- The Washington Times - Tuesday, June 10, 2003

A Washington lobbyist has been using a stolen field-test to rally teaching colleges against a Bush administration initiative to provide alternate certification for teachers, according to college sources and documents obtained by The Washington Times.

David G. Imig, president and chief executive of the American Association of Colleges of Teacher Education (AACTE) has called on his state directors and officials at 75 member colleges and universities to contact state education policy-makers and members of Congress to thwart the new American Board for Certification of Teacher Excellence, according to association documents and college sources.

The American Board, has a two-year $5 million grant from the Department of Education to certify business professionals and subject-matter experts without teaching degrees as classroom teachers.

“It seems imperative that each institution and each state AACTE affiliate immediately … convey their strong reservations about any proposal to bypass teacher education,” Mr. Imig wrote in a January memo to his group’s directors around the country.

George K. Cunningham, an education professor at the University of Louisville in Kentucky, says officials at his university are helping Mr. Imig. The struggle is ideological as much as a turf battle between rival teacher-certification approaches, he said..

“Faculties at colleges of education are supposed to ensure that students have proper dispositions, proper attitudes about instructional methods. They must believe it’s the best way to teach,” said Mr. Cunningham, who participated Monday in an American Enterprise Institute forum with Lynne Cheney, wife of Vice President Dick Cheney, and representatives of the association and the American Board.

“Teachers are supposed to be self-aware if they become inappropriately dispositional. For example, if they begin to believe that the whole-language approach is not the best way to teach reading, they’re supposed to know that it is wrong to think that way,” he said.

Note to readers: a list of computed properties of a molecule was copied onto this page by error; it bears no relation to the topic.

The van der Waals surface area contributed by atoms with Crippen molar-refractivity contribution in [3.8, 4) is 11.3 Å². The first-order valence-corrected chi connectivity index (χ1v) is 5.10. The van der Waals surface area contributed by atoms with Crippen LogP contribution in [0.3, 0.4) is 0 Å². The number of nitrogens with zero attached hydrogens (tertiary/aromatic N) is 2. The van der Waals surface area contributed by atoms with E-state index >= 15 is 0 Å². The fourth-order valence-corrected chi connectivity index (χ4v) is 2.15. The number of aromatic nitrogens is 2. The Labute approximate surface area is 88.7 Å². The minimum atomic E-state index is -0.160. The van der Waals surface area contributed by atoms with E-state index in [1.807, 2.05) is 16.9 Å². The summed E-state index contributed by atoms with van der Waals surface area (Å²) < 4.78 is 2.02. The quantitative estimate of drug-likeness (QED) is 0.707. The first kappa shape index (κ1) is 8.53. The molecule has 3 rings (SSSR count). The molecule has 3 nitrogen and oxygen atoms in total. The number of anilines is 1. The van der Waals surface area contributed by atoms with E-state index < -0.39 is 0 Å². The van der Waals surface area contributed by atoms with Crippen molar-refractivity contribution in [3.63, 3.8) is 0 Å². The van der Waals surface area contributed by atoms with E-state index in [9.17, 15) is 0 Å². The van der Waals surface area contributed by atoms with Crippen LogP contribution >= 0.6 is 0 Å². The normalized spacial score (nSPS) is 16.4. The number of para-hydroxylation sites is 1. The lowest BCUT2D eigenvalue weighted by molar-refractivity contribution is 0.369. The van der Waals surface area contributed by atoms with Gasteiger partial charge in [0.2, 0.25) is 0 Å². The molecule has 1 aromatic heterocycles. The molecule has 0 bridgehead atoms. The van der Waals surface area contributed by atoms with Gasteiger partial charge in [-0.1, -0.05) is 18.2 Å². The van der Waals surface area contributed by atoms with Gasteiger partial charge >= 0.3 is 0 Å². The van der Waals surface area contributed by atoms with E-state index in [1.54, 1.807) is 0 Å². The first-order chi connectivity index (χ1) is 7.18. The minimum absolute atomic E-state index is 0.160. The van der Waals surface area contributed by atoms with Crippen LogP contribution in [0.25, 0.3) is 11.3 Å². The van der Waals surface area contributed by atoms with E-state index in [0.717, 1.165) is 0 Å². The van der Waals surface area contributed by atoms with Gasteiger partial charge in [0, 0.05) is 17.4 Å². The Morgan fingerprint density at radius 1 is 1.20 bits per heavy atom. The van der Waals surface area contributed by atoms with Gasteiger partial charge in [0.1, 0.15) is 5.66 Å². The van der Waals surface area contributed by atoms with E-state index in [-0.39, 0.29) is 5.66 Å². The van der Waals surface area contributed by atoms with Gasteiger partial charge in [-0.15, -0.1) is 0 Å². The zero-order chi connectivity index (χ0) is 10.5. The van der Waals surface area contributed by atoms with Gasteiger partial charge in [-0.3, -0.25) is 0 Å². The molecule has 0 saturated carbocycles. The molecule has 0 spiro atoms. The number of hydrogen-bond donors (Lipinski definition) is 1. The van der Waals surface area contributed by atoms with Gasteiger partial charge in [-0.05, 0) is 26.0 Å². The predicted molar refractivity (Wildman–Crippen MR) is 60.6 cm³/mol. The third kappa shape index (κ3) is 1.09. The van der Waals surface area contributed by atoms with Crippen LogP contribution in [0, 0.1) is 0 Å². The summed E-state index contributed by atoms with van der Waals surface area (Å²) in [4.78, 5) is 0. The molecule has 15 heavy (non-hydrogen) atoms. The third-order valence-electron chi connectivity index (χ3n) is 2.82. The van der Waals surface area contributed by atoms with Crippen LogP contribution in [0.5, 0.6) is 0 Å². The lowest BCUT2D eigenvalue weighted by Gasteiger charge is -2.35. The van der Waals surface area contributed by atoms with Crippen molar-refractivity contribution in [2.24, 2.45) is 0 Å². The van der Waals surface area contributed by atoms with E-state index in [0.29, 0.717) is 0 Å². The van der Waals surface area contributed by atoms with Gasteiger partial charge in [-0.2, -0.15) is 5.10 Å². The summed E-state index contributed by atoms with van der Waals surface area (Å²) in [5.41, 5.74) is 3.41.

“It’s like the re-education camps in Vietnam,” he said of the approach of most teaching colleges. “You get everyone to think the same way.”

Mr. Imig’s use of the stolen American Board field-test, developed by ACT Inc. of Iowa City, forced the American Board to scuttle the test and sever its relationship with the ACT, which lost $1.2 million because the test was compromised.

Ken Gullette, media director for the ACT, told The Times that an internal investigation did not identify how the test was stolen. However, The Washington Post reported yesterday that Mr. Imig “said he received the test questions from someone working on the test development project and did no harm because he shared them only with other professionals who understand the material’s sensitivity.”

Mr. Gullette said the matter is closed at the ACT and that no legal action is being pursued by the testing company against Mr. Imig and the association.

Mr. Imig has not responded to numerous requests for interviews during the past several days. He canceled his scheduled participation in the AEI forum Monday, citing a “family emergency,” organizers said.

Lisa Graham Keegan, president of the Education Leaders Council, which formed the American Board with the National Council for Teacher Quality, said those groups also are not pursuing legal action.

Education Department spokeswoman Susan Aspey said the government is concerned about the integrity of the test but that the issue is “between the two organizations,” as the department was assured by the American Board that “there is no risk with regard to federal dollars.”

The American Board test is opposed by teaching-college officials who favor “progressive” techniques rather than traditional teaching methods, Mr. Cunningham said.

But traditional methods work best with children from disadvantaged backgrounds, Mrs. Keegan said, which is why an alternative teacher-certification process is needed.

“What a perfect expression of the difference in philosophy,” Mrs. Keegan said. “The American Board is based on the premise … that, in fact, traditionalist explicit instruction is indeed what has been proven to work with all children, particularly with children who do not come from a structured academic background and are not what you would call prepared to learn.”

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